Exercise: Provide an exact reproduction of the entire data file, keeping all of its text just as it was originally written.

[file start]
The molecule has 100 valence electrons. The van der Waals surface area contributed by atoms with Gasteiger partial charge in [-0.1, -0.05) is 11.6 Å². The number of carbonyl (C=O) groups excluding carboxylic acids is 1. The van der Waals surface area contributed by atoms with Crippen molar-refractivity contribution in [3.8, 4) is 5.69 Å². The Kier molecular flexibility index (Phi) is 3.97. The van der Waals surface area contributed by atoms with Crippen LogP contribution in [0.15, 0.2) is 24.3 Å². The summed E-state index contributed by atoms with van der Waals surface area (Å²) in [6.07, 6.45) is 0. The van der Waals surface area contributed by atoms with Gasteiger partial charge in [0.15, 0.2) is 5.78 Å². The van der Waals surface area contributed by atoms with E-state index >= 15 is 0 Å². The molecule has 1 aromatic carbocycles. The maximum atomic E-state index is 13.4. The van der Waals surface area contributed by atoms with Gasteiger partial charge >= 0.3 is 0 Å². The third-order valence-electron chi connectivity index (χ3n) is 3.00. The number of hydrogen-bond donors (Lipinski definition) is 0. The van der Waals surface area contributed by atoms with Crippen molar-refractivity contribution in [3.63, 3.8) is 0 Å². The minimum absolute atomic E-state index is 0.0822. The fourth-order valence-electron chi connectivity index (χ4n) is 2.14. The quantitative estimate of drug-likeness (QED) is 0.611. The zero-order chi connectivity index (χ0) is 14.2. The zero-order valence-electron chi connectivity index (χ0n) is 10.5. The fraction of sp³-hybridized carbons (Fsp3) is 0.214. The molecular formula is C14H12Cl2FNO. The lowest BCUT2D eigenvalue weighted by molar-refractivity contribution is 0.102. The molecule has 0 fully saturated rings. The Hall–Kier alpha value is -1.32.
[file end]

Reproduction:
The molecule has 100 valence electrons. The van der Waals surface area contributed by atoms with Gasteiger partial charge in [-0.1, -0.05) is 11.6 Å². The number of carbonyl (C=O) groups excluding carboxylic acids is 1. The van der Waals surface area contributed by atoms with Crippen molar-refractivity contribution in [3.8, 4) is 5.69 Å². The Kier molecular flexibility index (Phi) is 3.97. The van der Waals surface area contributed by atoms with Crippen LogP contribution in [0.15, 0.2) is 24.3 Å². The summed E-state index contributed by atoms with van der Waals surface area (Å²) in [6.07, 6.45) is 0. The van der Waals surface area contributed by atoms with Gasteiger partial charge in [0.15, 0.2) is 5.78 Å². The van der Waals surface area contributed by atoms with E-state index >= 15 is 0 Å². The molecule has 1 aromatic carbocycles. The maximum atomic E-state index is 13.4. The van der Waals surface area contributed by atoms with Gasteiger partial charge >= 0.3 is 0 Å². The third-order valence-electron chi connectivity index (χ3n) is 3.00. The number of hydrogen-bond donors (Lipinski definition) is 0. The van der Waals surface area contributed by atoms with Crippen molar-refractivity contribution in [3.63, 3.8) is 0 Å². The minimum absolute atomic E-state index is 0.0822. The fourth-order valence-electron chi connectivity index (χ4n) is 2.14. The quantitative estimate of drug-likeness (QED) is 0.611. The zero-order chi connectivity index (χ0) is 14.2. The zero-order valence-electron chi connectivity index (χ0n) is 10.5. The fraction of sp³-hybridized carbons (Fsp3) is 0.214. The molecular formula is C14H12Cl2FNO. The lowest BCUT2D eigenvalue weighted by molar-refractivity contribution is 0.102. The molecule has 0 fully saturated rings. The Hall–Kier alpha value is -1.32.